Q. What’s the best thing aspiring poets can do to make themselves better?
A. Try to be in love with language around you and in you, and realize you have an important role to play for the culture, to reflect the various forms of language back to their users. The word “drone” is a worker bee, not just an eyeless robotic airplane, so it’s important as a poet to hear how that language is working and to reflect the paradox. I’d also tell the aspiring poet to read lots of literature you love, but also read writing you may not love if it helps you grow to do more things. Read the old masters and the new women masters. Writing is so much fun, even if you are writing about difficult or tragic things – it is very redemptive. Just stick with it and show people your work. That is what I tell my students. Try to write every day and don’t be afraid to revise what you have written. Doing your writing will make your life so much better, though it’s not the only thing, of course!
Summer Stories on audio loop
Looks like the Summer Series short fiction collection is getting a repeat airing on Spokane Public Radio.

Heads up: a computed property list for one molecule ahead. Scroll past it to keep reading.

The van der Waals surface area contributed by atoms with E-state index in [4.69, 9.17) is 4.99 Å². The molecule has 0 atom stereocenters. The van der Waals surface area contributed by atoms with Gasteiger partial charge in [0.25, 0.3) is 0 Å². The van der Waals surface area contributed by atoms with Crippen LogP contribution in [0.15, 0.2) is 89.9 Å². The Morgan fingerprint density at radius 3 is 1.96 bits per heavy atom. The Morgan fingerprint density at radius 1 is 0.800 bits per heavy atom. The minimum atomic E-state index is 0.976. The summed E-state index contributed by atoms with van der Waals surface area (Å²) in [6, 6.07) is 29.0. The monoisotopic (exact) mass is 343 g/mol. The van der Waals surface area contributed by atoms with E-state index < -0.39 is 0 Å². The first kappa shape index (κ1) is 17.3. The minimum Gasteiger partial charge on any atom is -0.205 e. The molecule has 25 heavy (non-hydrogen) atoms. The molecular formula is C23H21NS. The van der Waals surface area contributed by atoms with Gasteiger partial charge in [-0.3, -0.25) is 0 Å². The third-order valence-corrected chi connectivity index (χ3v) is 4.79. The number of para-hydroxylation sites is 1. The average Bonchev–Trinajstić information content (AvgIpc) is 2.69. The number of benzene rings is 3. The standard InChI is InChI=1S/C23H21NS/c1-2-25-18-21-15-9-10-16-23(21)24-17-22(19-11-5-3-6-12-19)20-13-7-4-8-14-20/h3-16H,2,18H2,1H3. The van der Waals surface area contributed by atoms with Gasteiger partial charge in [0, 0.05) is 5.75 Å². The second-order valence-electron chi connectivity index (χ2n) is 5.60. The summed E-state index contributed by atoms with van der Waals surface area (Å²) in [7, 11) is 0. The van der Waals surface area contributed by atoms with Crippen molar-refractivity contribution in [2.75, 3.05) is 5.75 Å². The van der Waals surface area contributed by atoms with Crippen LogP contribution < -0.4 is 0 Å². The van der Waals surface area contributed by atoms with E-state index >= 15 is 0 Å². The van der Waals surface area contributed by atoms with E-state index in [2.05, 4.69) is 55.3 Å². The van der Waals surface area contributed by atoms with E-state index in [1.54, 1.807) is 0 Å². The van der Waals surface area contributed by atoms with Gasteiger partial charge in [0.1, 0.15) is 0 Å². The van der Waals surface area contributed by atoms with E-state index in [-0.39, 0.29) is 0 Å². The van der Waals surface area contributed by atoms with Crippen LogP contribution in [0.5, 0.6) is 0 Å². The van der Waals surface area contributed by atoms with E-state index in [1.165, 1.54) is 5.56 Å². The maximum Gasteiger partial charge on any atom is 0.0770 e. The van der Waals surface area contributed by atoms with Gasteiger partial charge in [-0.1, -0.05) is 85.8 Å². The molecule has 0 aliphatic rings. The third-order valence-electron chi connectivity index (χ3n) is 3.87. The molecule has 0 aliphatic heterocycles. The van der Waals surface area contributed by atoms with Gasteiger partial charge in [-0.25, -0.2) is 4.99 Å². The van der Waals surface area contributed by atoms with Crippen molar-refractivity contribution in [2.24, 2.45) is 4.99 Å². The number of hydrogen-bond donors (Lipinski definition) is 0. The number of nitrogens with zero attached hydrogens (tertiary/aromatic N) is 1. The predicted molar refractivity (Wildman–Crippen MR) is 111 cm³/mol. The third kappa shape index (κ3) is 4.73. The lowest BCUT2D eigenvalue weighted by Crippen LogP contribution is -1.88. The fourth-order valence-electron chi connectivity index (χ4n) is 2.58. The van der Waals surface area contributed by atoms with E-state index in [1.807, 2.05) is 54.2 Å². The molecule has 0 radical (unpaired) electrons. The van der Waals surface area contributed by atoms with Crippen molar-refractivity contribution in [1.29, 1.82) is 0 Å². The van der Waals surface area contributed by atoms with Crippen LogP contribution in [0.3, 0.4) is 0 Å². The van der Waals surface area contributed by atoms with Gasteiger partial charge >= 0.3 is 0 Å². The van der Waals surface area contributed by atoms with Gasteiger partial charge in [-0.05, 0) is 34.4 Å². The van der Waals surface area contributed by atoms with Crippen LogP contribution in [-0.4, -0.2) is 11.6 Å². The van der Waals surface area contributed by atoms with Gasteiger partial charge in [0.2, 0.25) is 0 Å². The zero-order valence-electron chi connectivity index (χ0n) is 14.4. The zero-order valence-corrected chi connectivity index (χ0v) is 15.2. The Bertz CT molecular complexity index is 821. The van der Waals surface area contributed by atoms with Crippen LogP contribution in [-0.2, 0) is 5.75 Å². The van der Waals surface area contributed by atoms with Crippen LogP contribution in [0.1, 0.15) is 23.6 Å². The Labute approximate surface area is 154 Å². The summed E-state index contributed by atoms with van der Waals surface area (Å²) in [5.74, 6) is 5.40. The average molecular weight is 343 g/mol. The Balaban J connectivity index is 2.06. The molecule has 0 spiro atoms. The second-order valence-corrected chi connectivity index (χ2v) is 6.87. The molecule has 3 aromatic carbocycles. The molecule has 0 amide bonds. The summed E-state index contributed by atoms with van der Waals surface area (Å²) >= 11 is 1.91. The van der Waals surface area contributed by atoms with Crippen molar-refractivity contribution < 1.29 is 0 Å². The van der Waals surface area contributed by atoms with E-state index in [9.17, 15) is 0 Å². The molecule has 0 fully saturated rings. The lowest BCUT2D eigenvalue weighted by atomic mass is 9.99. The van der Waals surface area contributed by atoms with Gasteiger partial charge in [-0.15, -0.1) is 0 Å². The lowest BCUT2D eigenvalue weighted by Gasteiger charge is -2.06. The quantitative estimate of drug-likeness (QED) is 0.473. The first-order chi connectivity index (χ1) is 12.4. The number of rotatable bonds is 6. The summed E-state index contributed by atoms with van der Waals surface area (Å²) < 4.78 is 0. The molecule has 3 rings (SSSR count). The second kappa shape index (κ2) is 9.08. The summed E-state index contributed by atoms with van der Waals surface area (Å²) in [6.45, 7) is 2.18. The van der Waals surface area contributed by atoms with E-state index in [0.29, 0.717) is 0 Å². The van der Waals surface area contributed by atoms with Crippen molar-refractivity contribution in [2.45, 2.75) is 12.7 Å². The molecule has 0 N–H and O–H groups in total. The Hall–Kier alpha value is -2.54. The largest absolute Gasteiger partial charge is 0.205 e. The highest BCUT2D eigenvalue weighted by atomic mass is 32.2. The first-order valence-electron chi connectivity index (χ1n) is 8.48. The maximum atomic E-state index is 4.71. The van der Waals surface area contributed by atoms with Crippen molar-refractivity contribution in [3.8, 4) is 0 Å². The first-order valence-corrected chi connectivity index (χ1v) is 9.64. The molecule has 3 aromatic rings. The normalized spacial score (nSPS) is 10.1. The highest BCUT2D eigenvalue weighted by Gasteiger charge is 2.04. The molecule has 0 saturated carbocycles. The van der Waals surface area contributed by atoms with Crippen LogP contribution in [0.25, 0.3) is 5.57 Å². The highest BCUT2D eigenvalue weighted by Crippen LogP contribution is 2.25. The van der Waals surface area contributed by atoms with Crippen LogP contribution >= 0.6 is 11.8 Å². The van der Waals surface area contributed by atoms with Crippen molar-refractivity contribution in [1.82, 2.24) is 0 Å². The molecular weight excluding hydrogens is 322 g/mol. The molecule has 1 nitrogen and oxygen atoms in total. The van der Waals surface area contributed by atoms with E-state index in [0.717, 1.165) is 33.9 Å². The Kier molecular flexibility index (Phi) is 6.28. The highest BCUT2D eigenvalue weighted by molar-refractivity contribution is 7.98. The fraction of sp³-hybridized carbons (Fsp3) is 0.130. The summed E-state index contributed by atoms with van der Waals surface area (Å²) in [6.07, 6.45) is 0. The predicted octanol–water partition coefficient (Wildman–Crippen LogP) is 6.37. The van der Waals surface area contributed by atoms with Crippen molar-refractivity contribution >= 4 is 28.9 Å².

The stories commissioned by The Spokesman-Review were read by their authors this past week as part of “The Book Shelf” program on KPBX, 91.1 FM. Now the “Tales From the Fair” will get a repeat airing on sister station KSFC, 91.9 FM, at 6:30 p.m. Sunday, beginning today and running through Nov. 9.
Each 30-minute episode features stories by three or four writers, including Shawn Vestal, Jess Walter, Sharma Shields, Nance Van Winckel, Jessica Halliday, Sam Ligon and Shann Ray. KPBX hopes to have a podcast of the series available beginning Monday. Check out kpbx.org for details on that. In the meantime, audio of the authors reading their work also is available at The SR’s Summer Stories site, www.spokesman.com/ summer-stories/.
Professors debate Aristotle
Two Gonzaga University professors, Duane Armitage of the philosophy department and Shannon Dunn, in religious studies, will discuss “What Can We Learn From Aristotle” in a free lecture Wednesday night.
The event, sponsored by the GU College of Arts & Sciences and the Robert K. and Ann J. Powers Chair of the Humanities, is a long-running series that aims to bring the works of great thinkers before the public.
The free lecture will be from 7 to 9 p.m. Wednesday in the Wolff Auditorium (Jepson Hall room 114) on the Gonzaga campus. For more information, call Wayne Pomerleau at (509) 313-6750 or email pomerleau@ calvin.gonzaga.edu.